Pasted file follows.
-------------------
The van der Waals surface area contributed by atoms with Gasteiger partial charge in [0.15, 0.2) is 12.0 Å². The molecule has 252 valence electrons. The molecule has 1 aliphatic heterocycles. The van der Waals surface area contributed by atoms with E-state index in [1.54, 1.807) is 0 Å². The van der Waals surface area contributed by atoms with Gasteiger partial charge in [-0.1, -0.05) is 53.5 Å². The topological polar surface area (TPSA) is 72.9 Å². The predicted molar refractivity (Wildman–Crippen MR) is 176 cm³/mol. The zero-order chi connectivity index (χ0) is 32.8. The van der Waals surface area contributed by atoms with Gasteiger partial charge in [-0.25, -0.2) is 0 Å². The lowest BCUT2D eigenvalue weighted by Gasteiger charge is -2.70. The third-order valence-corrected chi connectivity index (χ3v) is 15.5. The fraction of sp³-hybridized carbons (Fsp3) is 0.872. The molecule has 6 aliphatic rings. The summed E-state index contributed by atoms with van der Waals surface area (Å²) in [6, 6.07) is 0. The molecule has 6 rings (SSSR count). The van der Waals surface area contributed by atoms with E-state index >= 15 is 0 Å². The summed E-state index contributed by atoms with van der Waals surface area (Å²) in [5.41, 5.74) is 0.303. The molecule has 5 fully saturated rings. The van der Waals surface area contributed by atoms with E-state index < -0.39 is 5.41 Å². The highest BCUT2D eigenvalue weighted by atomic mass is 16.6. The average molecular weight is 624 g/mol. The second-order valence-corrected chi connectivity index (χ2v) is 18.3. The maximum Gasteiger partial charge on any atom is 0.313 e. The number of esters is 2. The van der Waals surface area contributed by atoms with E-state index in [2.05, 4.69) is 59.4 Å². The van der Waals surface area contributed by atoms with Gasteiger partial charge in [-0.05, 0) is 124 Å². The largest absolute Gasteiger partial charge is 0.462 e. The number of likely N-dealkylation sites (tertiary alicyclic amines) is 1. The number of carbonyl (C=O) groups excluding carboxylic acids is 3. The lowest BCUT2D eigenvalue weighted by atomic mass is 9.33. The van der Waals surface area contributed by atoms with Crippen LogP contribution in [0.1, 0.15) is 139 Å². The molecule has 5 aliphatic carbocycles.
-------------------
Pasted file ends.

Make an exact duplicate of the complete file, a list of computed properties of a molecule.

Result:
The van der Waals surface area contributed by atoms with Gasteiger partial charge in [0.15, 0.2) is 12.0 Å². The molecule has 252 valence electrons. The molecule has 1 aliphatic heterocycles. The van der Waals surface area contributed by atoms with E-state index in [1.54, 1.807) is 0 Å². The van der Waals surface area contributed by atoms with Gasteiger partial charge in [-0.1, -0.05) is 53.5 Å². The topological polar surface area (TPSA) is 72.9 Å². The predicted molar refractivity (Wildman–Crippen MR) is 176 cm³/mol. The zero-order chi connectivity index (χ0) is 32.8. The van der Waals surface area contributed by atoms with Gasteiger partial charge in [-0.25, -0.2) is 0 Å². The lowest BCUT2D eigenvalue weighted by Gasteiger charge is -2.70. The third-order valence-corrected chi connectivity index (χ3v) is 15.5. The fraction of sp³-hybridized carbons (Fsp3) is 0.872. The molecule has 6 aliphatic rings. The summed E-state index contributed by atoms with van der Waals surface area (Å²) in [6, 6.07) is 0. The molecule has 6 rings (SSSR count). The van der Waals surface area contributed by atoms with E-state index >= 15 is 0 Å². The summed E-state index contributed by atoms with van der Waals surface area (Å²) in [5.41, 5.74) is 0.303. The molecule has 5 fully saturated rings. The van der Waals surface area contributed by atoms with E-state index < -0.39 is 5.41 Å². The highest BCUT2D eigenvalue weighted by atomic mass is 16.6. The average molecular weight is 624 g/mol. The second-order valence-corrected chi connectivity index (χ2v) is 18.3. The maximum Gasteiger partial charge on any atom is 0.313 e. The number of esters is 2. The van der Waals surface area contributed by atoms with E-state index in [2.05, 4.69) is 59.4 Å². The van der Waals surface area contributed by atoms with Gasteiger partial charge in [-0.05, 0) is 124 Å². The largest absolute Gasteiger partial charge is 0.462 e. The number of likely N-dealkylation sites (tertiary alicyclic amines) is 1. The number of carbonyl (C=O) groups excluding carboxylic acids is 3. The lowest BCUT2D eigenvalue weighted by atomic mass is 9.33. The van der Waals surface area contributed by atoms with Crippen LogP contribution in [0.1, 0.15) is 139 Å². The molecule has 5 aliphatic carbocycles.